November 8, 2007
On the tricky question of ‘who is a Jew[ish writer]?’
(Page 2 - Previous Page)There are writers who, usually through life circumstance, find that their material chooses them. Today, many writers who are Jewish in different but strongly identified ways must find their subject: Jewish communities in other countries and times such as Englander, Steve Stern and Chabon; gay themes as with Lev Raphael and Tony Kushner; Hollywood done to the nines by Michael Tolkin and Bruce Wagner; changing rabbinic life as with Jonathan Rosen; the Persian community real and imagined by Gina Nahai; the serio-comic flight from Orthodoxy such as Shalom Auslander; meticulous, magical fantasies as with Mark Helprin. We have writers who concoct novels about Israel, women, art, music, the Holocaust, a vast pageant of possible themes. There are microtrends, but no single overarching linkage.
One is permitted to ask of even inevitable developments whether they are salutary for the artist or the reader. Once the generation of immigrants, the initial shock of the Shoah and the founding of Israel ceased to be the dominant experience of American Jews, all bets were off. It was inevitable that the dominant experiences of the 20th century would lose their immediacy, but in doing so we have lost our common historical thread. If there remains something tying all these disparate talents together, it is the modern project of refashioning the fragments so that they can yield a story that makes sense.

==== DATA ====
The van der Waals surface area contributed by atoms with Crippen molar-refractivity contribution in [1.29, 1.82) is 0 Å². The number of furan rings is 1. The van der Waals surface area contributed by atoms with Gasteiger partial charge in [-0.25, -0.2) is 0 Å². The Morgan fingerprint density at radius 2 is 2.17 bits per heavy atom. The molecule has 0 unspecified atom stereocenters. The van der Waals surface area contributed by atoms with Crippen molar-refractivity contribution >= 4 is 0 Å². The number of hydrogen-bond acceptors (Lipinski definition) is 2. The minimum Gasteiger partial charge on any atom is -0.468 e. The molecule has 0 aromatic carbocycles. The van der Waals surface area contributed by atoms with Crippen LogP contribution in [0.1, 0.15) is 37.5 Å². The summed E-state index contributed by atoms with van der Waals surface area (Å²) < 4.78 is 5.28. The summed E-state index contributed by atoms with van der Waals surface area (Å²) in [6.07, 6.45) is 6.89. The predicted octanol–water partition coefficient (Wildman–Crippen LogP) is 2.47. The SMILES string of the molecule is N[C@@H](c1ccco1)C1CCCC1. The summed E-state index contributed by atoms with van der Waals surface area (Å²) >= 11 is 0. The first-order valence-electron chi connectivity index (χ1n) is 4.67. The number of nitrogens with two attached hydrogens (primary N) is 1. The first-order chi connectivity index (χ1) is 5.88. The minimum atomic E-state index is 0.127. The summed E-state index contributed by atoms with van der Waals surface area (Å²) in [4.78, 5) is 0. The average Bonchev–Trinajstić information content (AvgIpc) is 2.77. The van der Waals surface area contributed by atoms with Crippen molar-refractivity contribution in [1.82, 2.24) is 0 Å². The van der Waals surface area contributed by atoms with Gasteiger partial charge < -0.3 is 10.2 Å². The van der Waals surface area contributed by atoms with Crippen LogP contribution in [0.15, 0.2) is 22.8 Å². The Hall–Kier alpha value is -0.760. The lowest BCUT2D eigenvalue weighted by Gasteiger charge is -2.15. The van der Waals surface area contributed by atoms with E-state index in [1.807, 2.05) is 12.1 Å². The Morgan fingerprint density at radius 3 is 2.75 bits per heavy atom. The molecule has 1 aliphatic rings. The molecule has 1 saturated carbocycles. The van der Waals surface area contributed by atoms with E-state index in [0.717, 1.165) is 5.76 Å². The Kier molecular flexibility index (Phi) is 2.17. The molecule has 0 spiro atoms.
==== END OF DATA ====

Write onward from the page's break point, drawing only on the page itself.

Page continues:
Modernity is no longer a portrait but a collage. All of the bits shine and can be assembled in endless ways. Permutations are limited by the gifts of the artist, but not imposed by the nature of the material. Extravagance of imagination and verbal inventiveness remain the Jewish mode, but in service of a thousand themes.
So we return, with the inevitability of quarrels in a shul, to the question posed at the outset: what makes a Jewish writer? I promised to avoid it, but there is a Wittgensteinian way out (and by the way, was he a Jewish philosopher?) A Jewish writer is someone whom we choose to call a "Jewish" writer. Would we rather have a clear category or fecundity and individuality of expression? Uniformity of commitment or divergence? The dilemma of modern Jewish writing is the same as that which bedevils modern Judaism: Where one can be everything, how likely is it that in the end, bristling with talent and showered with opportunity, one will come to nothing?
David Wolpe is senior rabbi of Sinai Temple. His column on books appears monthly in The Jewish Journal.
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